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Author Topic: Homemade "Skidder" Advice (metal frame thickness)  (Read 454 times)

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Offline Angry Beaver

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Homemade "Skidder" Advice (metal frame thickness)
« on: July 28, 2021, 01:20:05 PM »
So, I am planning a long term project of, well, making my own skidder/tractor mostly from scratch.

I have in mind what i want build but just need to put it into a design program when i get the time and I'm figuring up costs at the moment which brings me to my question.

This is for the Frame of the articulated vehicle and made out of Hot-Rolled Steel.  Front section will most likely be 6-8ft long and 4ft wide and rear section will be about 6 ft long and 4ft wide, this is not counting axles/etc.  This is not meant to be a monster machine, just looking for something that can drag effectively 2-4 tons worth of logs and dont want the frame to bend but also dont want to spend a ton of money going overboard.

I'm planning on using [ (C-Channel) for the frames but I'm not sure on the thickness needed.  I am wondering if 4" with a 1" flange and 0.25" thick wall is enough or go to 0.3+" thick wall or upgrade to 6" with a 1" flange at 0.25" thick?

Note:  On top and bottom of frame there will be a 1" x 3" x 0.25" wall angle iron around the entire frame for drilling holds for bolt mounting things (I prefer bolts over permanent when possible as its so much easier to change things)

Offline mike_belben

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Re: Homemade "Skidder" Advice (metal frame thickness)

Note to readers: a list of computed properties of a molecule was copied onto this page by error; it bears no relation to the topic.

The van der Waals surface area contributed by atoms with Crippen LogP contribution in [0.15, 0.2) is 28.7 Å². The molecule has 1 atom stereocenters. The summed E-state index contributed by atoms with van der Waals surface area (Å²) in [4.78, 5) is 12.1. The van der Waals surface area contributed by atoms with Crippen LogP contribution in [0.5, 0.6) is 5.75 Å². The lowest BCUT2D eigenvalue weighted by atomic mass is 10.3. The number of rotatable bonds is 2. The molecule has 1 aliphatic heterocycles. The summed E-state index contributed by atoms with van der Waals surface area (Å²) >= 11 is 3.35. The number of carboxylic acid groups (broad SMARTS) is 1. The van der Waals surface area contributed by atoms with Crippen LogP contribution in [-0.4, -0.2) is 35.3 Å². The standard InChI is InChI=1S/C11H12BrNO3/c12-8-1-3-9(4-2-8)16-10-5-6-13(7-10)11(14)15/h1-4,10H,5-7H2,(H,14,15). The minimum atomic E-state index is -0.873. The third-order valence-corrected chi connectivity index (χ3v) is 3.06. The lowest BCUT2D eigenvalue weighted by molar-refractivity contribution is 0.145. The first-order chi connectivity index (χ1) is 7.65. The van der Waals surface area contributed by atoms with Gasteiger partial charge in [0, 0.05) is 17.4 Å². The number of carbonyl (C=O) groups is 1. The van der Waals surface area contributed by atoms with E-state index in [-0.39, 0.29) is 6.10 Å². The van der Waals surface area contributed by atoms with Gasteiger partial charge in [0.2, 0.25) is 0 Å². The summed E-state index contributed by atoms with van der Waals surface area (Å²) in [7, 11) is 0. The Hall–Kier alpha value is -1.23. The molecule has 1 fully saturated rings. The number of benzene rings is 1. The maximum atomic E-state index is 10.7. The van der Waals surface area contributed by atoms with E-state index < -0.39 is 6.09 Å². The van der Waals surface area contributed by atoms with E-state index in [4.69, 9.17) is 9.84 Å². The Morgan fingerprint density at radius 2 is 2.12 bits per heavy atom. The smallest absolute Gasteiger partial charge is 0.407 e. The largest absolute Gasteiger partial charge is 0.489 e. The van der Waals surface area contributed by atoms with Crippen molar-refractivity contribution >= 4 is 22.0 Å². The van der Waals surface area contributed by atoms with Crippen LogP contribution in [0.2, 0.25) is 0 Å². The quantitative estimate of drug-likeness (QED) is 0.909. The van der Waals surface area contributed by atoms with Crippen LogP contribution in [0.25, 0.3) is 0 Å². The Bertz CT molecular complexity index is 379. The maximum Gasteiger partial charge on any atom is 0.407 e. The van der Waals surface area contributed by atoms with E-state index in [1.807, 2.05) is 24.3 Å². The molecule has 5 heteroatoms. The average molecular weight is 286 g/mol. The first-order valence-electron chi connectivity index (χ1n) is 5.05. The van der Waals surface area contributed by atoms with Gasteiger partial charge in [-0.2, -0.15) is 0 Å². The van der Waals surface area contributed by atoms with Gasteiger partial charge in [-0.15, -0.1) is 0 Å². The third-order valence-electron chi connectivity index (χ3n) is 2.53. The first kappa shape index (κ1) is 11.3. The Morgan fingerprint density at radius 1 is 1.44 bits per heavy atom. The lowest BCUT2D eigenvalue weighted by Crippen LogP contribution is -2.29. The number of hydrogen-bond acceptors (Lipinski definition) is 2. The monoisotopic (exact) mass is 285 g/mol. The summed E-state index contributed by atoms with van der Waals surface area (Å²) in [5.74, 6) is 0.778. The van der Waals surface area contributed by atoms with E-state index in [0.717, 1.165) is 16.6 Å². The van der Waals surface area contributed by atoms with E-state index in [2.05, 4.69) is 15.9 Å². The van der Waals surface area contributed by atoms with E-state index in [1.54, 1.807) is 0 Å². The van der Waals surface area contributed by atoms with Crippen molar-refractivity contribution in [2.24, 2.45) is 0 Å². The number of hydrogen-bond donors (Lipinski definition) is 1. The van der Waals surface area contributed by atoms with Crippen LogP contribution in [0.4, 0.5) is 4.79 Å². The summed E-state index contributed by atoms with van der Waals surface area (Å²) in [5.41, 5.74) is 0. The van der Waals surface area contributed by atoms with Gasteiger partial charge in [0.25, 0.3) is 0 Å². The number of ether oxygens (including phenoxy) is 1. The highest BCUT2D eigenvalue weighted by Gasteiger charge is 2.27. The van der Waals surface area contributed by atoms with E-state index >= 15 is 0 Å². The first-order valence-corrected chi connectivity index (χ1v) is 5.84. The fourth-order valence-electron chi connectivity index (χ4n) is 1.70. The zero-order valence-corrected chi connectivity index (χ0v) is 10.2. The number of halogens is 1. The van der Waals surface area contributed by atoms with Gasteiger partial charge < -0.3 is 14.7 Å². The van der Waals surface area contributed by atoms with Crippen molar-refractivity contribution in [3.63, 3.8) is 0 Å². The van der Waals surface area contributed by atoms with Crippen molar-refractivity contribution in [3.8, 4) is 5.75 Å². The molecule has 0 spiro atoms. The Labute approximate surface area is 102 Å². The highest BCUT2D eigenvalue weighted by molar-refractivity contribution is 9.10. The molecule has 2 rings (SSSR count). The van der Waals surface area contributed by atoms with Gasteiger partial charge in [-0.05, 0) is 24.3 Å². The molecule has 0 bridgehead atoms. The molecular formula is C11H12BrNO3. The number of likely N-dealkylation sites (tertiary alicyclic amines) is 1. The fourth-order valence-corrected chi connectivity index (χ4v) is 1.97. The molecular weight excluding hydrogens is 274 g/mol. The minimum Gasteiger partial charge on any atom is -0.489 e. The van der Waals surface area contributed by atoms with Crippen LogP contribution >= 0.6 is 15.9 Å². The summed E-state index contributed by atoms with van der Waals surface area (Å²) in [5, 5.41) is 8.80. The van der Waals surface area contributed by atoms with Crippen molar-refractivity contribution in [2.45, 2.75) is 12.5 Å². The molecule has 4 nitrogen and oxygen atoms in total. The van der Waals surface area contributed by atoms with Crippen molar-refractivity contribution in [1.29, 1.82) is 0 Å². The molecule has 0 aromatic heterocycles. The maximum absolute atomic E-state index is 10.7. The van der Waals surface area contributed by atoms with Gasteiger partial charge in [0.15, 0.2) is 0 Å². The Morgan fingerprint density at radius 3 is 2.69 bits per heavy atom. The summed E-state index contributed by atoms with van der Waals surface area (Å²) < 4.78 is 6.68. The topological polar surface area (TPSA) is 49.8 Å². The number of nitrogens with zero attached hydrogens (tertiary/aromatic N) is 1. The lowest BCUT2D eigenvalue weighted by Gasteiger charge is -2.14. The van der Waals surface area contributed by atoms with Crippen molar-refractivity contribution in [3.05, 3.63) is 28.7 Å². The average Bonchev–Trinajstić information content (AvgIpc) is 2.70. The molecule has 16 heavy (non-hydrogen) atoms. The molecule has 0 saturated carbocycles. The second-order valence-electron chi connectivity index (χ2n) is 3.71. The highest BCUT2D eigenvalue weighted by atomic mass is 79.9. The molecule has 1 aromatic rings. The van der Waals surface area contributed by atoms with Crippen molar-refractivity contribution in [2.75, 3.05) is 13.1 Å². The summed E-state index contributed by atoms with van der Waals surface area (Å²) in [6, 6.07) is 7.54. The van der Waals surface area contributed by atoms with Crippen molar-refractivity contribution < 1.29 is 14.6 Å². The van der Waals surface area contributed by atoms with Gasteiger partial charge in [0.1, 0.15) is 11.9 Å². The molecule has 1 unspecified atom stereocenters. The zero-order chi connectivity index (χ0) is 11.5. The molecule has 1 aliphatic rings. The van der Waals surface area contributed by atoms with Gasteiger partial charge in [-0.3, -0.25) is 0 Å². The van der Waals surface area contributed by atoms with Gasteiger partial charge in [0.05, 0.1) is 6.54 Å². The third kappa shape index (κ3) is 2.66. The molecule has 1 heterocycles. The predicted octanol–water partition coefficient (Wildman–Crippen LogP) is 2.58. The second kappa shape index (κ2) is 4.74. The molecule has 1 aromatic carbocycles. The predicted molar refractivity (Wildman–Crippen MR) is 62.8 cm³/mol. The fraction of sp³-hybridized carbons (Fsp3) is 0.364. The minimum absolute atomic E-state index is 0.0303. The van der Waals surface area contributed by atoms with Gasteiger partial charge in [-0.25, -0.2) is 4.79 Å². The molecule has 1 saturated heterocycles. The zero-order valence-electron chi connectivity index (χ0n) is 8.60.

« Reply #1 on: July 28, 2021, 05:04:58 PM »
The sloped inner flange surface of angle iron makes it a pain to bolt things since the hole has a tapered depth and onlycthe uphill side of the nut or washer engages.  When its important i weld a bead up on the downhill side and grind it flat so the bolt can be tensioned equally. 


Other downside to angle iron is it is very happy twisting right up.  Very low torsional strength compared to round or square tube.     I think for these reasons you will be hard pressed to find a manufactured machine built with C channel frame.  Rectangular tube is a lot more common. 


If budget is an issue buy a pair of scrapyard cab/chassis frames.  Theyll have wider, full flanges and straight rails.  33" OC usually. 


Making a light machine pull a lot of dead weight takes a high cable and a long frame with good weight up front.  The log hitch, when raised high, will serve as rear tire ballast but you will need to keep the front down to steer.  
 

What have you got for parts so far?  Or what have you got in mind anyways?  Got a winch?  How big of tire and what type?  
Isaiah 48:10

Offline grabber green

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Re: Homemade "Skidder" Advice (metal frame thickness)
« Reply #2 on: July 28, 2021, 09:30:21 PM »
what engine ,transmission ,axles ,winch and tire size are you planning?That all will make a big difference on how strong your framework needs to be.   Unless your just building it for fun and have access to lots of scrap and junkyards that are cheap your way better off just buying a real skidder. My homemade skidder is my avatar.


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